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Women's Work: American Printmakers in the 1930s

July 18–August 23, 1992

Women's Work: American Printmakers in the 1930s is an exhibition of some 85 works drawn from the permanent collections. Among the artists represented are Peggy Bacon, Isabel Bishop, Lucienne Bloch, Caroline Durieux, Mabel Dwight, Wanda Gág, and Helen Lundeberg. It was organized by Ivy L. Barsky, National Endowment for the Arts Curatorial Intern, under the direction of John Ittmann, Mellon Foundation Visiting Curator of Prints. Though the onset of the Depression seemed to some to signal the death of culture in this country, the 1930s would prove to be a stimulating, generative period in American art. This exhibition presents prints made from the late 1920s through the early 1940s by women artists, many of whom worked under the auspices of the Works Progress Administration (WPA), which employed thousands of artists. The goal behind the Federal Art Projects, according to government statements, was "to integrate the artist into the mainstream of American life and make the arts both expressive of the spirit of a nation and accessible to its people." Printmaking, and especially lithography, was considered an appropriate medium for the times, being inexpensive and easily disseminated. Not surprisingly, the subject of much of the art made during the 1930s was work. The largest section of this exhibition is devoted to images of workers, exploring the conditions of both the employed and the unemployed, and including reflections on the identity of the artist as productive worker. Other sections show such themes as the effects of industrialization and urbanization; the relationship of women to domestic and work environments; social satires made as critiques of society and to combat poverty; and surrealist images, that reflect European influences and represent yet another strategy in addressing the turbulence of impending war. The final section of the exhibition deals directly with World War II, which brought an end to the WPA and this era of creative productivity.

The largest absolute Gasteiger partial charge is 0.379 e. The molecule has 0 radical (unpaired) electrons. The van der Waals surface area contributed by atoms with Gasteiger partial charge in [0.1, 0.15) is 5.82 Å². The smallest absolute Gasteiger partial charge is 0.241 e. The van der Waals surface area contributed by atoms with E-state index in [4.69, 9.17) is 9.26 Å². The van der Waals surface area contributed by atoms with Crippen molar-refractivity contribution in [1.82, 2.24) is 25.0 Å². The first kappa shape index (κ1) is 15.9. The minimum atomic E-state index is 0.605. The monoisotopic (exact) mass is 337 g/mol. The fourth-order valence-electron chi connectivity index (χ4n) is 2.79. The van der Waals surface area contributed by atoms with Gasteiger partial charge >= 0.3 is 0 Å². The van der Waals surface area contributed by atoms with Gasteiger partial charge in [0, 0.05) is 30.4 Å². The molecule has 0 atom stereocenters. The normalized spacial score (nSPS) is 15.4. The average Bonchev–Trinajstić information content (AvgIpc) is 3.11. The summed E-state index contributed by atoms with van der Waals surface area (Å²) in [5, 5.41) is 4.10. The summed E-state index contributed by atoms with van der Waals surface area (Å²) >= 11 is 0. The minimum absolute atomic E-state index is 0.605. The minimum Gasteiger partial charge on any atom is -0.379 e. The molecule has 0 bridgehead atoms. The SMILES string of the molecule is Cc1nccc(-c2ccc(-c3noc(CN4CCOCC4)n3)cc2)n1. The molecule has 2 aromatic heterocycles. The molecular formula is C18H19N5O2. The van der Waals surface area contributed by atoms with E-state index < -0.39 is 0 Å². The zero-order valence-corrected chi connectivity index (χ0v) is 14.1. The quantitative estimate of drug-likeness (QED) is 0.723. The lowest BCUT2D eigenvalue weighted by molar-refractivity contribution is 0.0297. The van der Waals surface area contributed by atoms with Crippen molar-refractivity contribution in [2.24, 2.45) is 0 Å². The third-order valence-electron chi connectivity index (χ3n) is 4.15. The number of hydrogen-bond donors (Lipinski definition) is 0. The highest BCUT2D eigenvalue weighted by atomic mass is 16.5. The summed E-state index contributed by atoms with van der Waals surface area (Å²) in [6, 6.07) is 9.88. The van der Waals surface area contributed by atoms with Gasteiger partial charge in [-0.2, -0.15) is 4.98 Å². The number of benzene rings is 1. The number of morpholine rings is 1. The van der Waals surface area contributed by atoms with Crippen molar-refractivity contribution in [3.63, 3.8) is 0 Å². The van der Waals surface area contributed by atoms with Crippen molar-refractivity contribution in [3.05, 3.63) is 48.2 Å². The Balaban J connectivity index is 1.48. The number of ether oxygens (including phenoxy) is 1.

Main Building


Ivy L. Barsky
John W. Ittmann

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